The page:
There are many types of nonvascular plants, including mosses, lichens, liverworts, hornworts and algae. Algae can be further divided into three separate phylum: Chlorophyta or green algae, Rhodophyta or red algae, and Phaeophyta or brown algae. This last family also includes kelp and some species of seaweed.
Mosses belong to the phylum Bryophyta, which is the largest group of nonvascular plants with more than 10,000 known species. Although they are nonvascular, mosses do have a simple leaf-and-root structure. There are more than 6,500 known species of liverworts, all of which have a much more basic structure than mosses. Hornworts are the smallest phylum, as only around 100 species have been classified.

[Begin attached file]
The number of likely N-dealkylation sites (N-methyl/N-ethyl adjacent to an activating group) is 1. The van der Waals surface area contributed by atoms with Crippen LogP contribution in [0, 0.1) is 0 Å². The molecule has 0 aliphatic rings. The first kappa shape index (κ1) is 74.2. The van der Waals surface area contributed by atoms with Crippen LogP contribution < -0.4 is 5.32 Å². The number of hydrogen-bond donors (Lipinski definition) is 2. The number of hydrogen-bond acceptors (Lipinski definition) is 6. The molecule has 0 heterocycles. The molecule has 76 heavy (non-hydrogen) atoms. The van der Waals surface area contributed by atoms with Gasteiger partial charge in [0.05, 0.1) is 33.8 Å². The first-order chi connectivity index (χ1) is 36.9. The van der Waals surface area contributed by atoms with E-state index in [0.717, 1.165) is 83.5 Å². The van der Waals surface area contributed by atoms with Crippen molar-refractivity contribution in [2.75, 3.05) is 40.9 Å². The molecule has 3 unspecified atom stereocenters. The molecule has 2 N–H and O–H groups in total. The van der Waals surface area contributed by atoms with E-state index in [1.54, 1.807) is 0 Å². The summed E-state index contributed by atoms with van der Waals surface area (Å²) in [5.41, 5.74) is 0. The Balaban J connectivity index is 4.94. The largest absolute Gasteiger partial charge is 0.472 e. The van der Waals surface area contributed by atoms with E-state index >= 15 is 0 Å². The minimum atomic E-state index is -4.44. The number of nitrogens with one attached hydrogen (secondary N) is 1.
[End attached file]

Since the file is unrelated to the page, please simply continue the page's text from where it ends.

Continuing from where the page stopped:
All nonvascular plants have a very simple internal structure that lacks the ability to transport water within it. This means that these plants can only absorb water that comes into direct contact with it. For this reason, most nonvascular plants are primarily found in moist or rainy climates. Other species live directly in or near bodies of salt or fresh water, including many species of seaweed, kelp and most types of algae. Nonvascular plants are also unique in that they cannot produce seeds or flowers, unlike most vascular plants.